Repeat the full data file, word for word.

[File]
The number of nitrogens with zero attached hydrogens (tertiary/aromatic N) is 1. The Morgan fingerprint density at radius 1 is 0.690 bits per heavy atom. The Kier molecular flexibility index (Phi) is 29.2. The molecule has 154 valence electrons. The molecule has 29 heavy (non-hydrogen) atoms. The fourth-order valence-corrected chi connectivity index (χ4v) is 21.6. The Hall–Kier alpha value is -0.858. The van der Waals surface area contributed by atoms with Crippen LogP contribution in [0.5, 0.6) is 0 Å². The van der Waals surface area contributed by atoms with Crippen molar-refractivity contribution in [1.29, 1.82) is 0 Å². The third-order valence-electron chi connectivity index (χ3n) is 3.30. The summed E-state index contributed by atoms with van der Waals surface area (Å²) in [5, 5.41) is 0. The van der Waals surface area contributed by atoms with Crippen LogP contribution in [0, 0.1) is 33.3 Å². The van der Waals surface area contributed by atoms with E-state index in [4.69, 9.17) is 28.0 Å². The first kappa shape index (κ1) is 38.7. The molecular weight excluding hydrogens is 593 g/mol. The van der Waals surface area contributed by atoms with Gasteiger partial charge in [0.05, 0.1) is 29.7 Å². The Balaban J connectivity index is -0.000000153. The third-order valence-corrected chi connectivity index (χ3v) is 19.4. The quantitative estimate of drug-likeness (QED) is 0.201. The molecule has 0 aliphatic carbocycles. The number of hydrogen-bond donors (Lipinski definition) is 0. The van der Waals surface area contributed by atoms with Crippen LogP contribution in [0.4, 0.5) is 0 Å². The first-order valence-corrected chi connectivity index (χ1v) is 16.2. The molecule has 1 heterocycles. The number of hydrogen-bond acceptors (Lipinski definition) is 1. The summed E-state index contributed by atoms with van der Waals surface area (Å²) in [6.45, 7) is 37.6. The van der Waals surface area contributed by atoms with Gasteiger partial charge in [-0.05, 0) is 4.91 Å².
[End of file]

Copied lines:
The number of nitrogens with zero attached hydrogens (tertiary/aromatic N) is 1. The Morgan fingerprint density at radius 1 is 0.690 bits per heavy atom. The Kier molecular flexibility index (Phi) is 29.2. The molecule has 154 valence electrons. The molecule has 29 heavy (non-hydrogen) atoms. The fourth-order valence-corrected chi connectivity index (χ4v) is 21.6. The Hall–Kier alpha value is -0.858. The van der Waals surface area contributed by atoms with Crippen LogP contribution in [0.5, 0.6) is 0 Å². The van der Waals surface area contributed by atoms with Crippen molar-refractivity contribution in [1.29, 1.82) is 0 Å². The third-order valence-electron chi connectivity index (χ3n) is 3.30. The summed E-state index contributed by atoms with van der Waals surface area (Å²) in [5, 5.41) is 0. The van der Waals surface area contributed by atoms with Crippen LogP contribution in [0, 0.1) is 33.3 Å². The van der Waals surface area contributed by atoms with E-state index in [4.69, 9.17) is 28.0 Å². The first kappa shape index (κ1) is 38.7. The molecular weight excluding hydrogens is 593 g/mol. The van der Waals surface area contributed by atoms with Gasteiger partial charge in [0.05, 0.1) is 29.7 Å². The Balaban J connectivity index is -0.000000153. The third-order valence-corrected chi connectivity index (χ3v) is 19.4. The quantitative estimate of drug-likeness (QED) is 0.201. The molecule has 0 aliphatic carbocycles. The number of hydrogen-bond donors (Lipinski definition) is 0. The van der Waals surface area contributed by atoms with Crippen LogP contribution in [0.4, 0.5) is 0 Å². The first-order valence-corrected chi connectivity index (χ1v) is 16.2. The molecule has 1 heterocycles. The number of hydrogen-bond acceptors (Lipinski definition) is 1. The summed E-state index contributed by atoms with van der Waals surface area (Å²) in [6.45, 7) is 37.6. The van der Waals surface area contributed by atoms with Gasteiger partial charge in [-0.05, 0) is 4.91 Å².